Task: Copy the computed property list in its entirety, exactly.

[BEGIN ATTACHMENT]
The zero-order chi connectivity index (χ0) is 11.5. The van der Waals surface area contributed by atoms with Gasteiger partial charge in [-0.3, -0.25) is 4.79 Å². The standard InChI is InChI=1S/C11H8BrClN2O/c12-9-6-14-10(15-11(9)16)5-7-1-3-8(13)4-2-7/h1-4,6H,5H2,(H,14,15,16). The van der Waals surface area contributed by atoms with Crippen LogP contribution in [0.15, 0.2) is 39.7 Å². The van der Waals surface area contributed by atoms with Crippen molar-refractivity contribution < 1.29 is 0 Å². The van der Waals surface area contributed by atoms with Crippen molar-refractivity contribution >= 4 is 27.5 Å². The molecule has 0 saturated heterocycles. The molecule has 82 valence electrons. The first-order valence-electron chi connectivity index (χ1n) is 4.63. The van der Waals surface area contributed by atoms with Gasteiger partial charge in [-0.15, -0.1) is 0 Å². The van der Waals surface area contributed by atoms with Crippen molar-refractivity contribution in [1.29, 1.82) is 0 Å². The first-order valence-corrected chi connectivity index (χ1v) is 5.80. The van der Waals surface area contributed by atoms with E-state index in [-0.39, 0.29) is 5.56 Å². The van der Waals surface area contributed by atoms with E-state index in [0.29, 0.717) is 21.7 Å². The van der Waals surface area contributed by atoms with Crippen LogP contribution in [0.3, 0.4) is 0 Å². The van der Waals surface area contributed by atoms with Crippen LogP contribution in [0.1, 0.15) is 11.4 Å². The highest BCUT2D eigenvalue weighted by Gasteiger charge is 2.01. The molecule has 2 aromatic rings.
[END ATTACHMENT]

The zero-order chi connectivity index (χ0) is 11.5. The van der Waals surface area contributed by atoms with Gasteiger partial charge in [-0.3, -0.25) is 4.79 Å². The standard InChI is InChI=1S/C11H8BrClN2O/c12-9-6-14-10(15-11(9)16)5-7-1-3-8(13)4-2-7/h1-4,6H,5H2,(H,14,15,16). The van der Waals surface area contributed by atoms with Crippen LogP contribution in [0.15, 0.2) is 39.7 Å². The van der Waals surface area contributed by atoms with Crippen molar-refractivity contribution < 1.29 is 0 Å². The van der Waals surface area contributed by atoms with Crippen molar-refractivity contribution >= 4 is 27.5 Å². The molecule has 0 saturated heterocycles. The molecule has 82 valence electrons. The first-order valence-electron chi connectivity index (χ1n) is 4.63. The van der Waals surface area contributed by atoms with Gasteiger partial charge in [-0.15, -0.1) is 0 Å². The van der Waals surface area contributed by atoms with Crippen molar-refractivity contribution in [1.29, 1.82) is 0 Å². The first-order valence-corrected chi connectivity index (χ1v) is 5.80. The van der Waals surface area contributed by atoms with E-state index in [-0.39, 0.29) is 5.56 Å². The van der Waals surface area contributed by atoms with E-state index in [0.29, 0.717) is 21.7 Å². The van der Waals surface area contributed by atoms with Crippen LogP contribution in [0.3, 0.4) is 0 Å². The van der Waals surface area contributed by atoms with Crippen LogP contribution in [0.1, 0.15) is 11.4 Å². The highest BCUT2D eigenvalue weighted by Gasteiger charge is 2.01. The molecule has 2 aromatic rings.